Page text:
The above criteria are, inter alia, implied by Art. 10a18 ETS directive, requiring (for the determination of carbon leakage sectors) to take account of the extent to which third countries, representing a decisive share of global production of products in sectors or subsectors deemed to be at risk of carbon leakage, firmly commit to rescuing greenhouse gas emissions in the relevant sectors or subsectors to an extent comparable to that of the Community and within the same time-frame.

To integrate different existing political approaches, baselines will be the best choice for quantitative targets. Targets, which adequately cover direct, indirect and upstream emissions - quantified by a globally harmonised CO2 assessment methodology which provides for full comparability - offer the best option to connect both to the direct CO2-system of the EU and the energy based approach of Japan and Korea and China.

Finally, any sectoral agreement must be accompanied with an evaluation on its impacts on leakage risk and equal competition. A respective mandate should be part of framework stipulations for sectoral agreements which should be part of the Post-Kyoto International Agreement.

If a comprehensive solution is not achievable the EU must upkeep and if needed expand measures against leakage risk. The main instrument must be free allocation based on performance. Complementary only, WTO compatible forms of border measures should be investigated and developed to be available as one possible form of additional measures.

Sectoral approaches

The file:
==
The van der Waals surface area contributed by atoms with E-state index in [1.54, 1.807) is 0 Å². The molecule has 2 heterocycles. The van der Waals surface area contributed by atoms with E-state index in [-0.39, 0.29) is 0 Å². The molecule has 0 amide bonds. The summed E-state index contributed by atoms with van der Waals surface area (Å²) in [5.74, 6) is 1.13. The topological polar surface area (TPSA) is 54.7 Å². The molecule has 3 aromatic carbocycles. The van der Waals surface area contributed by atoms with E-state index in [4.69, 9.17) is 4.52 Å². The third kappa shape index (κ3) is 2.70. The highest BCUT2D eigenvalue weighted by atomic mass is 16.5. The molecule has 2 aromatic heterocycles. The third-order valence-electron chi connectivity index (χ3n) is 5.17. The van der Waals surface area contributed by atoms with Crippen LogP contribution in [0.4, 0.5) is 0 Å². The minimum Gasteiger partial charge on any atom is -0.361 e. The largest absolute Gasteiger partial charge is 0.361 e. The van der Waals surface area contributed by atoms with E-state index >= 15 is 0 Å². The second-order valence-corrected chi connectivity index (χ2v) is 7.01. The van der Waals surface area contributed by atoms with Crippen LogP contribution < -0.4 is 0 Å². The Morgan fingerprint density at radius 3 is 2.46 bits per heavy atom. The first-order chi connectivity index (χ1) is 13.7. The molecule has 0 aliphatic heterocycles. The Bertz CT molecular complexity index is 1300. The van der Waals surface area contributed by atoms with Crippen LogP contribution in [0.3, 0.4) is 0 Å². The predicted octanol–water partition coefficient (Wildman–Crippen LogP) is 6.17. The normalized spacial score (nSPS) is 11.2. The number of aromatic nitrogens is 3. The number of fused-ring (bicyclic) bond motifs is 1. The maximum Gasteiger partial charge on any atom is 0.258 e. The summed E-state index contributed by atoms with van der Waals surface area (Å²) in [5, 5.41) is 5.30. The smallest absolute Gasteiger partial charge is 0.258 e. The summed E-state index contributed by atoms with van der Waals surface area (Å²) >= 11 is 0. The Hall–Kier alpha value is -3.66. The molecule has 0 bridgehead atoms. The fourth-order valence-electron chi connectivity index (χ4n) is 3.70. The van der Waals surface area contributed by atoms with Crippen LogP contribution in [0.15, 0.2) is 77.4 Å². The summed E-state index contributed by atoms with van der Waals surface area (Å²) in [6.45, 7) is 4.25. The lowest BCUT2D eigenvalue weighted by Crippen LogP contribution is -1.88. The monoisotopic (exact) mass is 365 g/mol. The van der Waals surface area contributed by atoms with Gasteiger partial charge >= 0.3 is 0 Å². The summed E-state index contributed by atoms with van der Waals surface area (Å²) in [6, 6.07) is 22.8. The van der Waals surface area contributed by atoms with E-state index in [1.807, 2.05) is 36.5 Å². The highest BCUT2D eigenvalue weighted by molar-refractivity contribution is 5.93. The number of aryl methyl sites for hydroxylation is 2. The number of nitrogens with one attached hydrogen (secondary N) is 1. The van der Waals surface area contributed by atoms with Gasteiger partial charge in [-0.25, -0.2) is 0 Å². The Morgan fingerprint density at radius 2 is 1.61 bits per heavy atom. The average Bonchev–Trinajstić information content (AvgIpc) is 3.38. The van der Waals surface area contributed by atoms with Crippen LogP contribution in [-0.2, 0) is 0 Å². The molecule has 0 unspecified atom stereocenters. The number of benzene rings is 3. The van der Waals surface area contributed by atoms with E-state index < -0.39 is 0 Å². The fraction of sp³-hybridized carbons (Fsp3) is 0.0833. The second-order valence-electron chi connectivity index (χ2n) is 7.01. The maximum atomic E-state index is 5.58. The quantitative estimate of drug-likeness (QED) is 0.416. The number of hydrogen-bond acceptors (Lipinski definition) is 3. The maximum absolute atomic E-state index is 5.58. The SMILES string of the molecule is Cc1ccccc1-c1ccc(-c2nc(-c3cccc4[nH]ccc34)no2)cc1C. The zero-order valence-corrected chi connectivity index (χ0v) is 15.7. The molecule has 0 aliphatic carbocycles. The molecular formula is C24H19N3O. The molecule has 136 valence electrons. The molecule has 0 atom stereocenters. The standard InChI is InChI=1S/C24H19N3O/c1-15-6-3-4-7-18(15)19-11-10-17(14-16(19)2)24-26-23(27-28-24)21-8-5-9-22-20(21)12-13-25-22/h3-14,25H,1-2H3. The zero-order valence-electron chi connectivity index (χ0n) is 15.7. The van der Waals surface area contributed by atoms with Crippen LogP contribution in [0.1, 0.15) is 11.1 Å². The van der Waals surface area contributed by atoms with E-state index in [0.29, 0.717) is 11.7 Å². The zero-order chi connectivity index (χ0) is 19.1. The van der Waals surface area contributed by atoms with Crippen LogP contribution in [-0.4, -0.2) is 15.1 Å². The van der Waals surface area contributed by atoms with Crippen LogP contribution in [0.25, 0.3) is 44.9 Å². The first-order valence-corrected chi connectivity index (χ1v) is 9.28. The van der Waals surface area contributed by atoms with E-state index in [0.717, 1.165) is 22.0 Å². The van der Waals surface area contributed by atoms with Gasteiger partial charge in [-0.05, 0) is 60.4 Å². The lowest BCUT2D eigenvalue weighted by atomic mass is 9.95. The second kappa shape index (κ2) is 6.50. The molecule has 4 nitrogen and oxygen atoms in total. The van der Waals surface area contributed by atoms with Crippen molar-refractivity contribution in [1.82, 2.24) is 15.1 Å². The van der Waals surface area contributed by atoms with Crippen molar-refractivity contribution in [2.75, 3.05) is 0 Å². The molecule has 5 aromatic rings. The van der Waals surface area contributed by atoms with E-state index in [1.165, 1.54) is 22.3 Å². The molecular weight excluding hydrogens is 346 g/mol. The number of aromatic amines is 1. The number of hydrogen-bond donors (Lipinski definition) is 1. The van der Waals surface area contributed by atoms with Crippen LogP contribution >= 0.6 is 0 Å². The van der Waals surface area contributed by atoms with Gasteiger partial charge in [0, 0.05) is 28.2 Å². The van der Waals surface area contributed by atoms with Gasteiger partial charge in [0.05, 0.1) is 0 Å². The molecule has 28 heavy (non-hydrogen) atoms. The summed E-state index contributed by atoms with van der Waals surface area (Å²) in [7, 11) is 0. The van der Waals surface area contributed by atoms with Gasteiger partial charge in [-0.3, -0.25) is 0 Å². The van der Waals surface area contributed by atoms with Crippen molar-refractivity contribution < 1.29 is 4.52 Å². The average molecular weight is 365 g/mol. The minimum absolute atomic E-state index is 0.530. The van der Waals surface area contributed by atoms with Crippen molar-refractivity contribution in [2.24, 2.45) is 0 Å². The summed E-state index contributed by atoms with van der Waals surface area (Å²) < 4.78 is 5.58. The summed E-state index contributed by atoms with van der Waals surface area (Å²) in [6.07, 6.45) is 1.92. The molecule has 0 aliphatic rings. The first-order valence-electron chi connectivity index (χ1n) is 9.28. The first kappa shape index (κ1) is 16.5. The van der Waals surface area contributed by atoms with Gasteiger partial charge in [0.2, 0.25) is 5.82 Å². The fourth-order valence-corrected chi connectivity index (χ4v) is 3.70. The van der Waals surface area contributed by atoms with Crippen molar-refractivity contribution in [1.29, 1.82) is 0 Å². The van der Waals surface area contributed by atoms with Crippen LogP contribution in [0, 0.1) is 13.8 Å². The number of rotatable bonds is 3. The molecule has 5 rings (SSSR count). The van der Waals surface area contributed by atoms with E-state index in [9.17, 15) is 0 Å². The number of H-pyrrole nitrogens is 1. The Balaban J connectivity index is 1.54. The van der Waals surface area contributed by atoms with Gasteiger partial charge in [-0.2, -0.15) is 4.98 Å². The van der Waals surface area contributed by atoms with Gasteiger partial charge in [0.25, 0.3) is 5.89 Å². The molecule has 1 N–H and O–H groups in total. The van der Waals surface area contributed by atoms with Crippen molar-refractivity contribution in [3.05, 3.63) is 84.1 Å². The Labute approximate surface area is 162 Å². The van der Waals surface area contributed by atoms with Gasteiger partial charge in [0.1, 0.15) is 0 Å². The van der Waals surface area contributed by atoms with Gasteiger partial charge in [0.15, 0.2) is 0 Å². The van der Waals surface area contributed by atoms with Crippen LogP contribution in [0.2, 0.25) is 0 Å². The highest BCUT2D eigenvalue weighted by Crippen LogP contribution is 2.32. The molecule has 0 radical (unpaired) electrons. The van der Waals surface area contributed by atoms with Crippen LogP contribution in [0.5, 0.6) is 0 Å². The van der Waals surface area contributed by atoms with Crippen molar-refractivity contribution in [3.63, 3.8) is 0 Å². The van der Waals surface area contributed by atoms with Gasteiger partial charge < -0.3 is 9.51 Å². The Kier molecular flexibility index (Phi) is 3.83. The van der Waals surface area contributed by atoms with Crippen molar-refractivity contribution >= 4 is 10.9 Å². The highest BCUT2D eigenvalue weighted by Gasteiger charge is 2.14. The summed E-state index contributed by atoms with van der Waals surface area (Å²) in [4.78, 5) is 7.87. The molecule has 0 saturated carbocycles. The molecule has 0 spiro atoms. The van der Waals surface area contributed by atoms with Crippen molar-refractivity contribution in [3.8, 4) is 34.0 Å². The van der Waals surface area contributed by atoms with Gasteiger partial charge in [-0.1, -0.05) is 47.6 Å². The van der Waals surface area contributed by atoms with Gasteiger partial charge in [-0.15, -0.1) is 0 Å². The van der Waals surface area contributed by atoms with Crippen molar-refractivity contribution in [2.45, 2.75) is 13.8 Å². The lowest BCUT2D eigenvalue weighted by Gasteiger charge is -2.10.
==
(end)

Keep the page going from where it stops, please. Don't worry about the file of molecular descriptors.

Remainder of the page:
Clearly distinct from a sectoral agreement is a sectoral approach, which is an instrument to increase voluntary engagement of companies of a sector around the globe. It is a dynamic process starting with very loose arrangements and patchy participation converging over time towards ever increased coverage and common rules and targets.

A sectoral approach is therefore not a suitable blueprint for a sectoral agreement because it lacks by its nature (it is a process, not a signed, binding document) the possibility to introduce equal competition and provide against leakage risk on a global scale. A sectoral approach can inform national and international policies but it cannot substitute them. It can produce information, instruments and tools which may provide certain input into a sectoral or international agreement.

However, simple copy-pasting is not possible. The instruments and tools developed under a sectoral approach must be modified and fine-tuned for their application under a sectoral or international agreement. Examples are GHG quantification, technology roadmaps or know-how exchange platforms.

To clarify its role, potentials and limitations communication on a sectoral approach must contain a clarification on

  • its contribution to a sectoral or international agreement
  • the extent to which the sectoral approach and/or its current status of development provides against leakage and for equal competition,
  • the extent to which elements of the approach must be modified for use under a sectoral or international agreement (especially any GHG assessment method used).

Parties to an International Agreement should provide financial, administrative, legal and logistical support for activities made in the framework of a sectoral approach.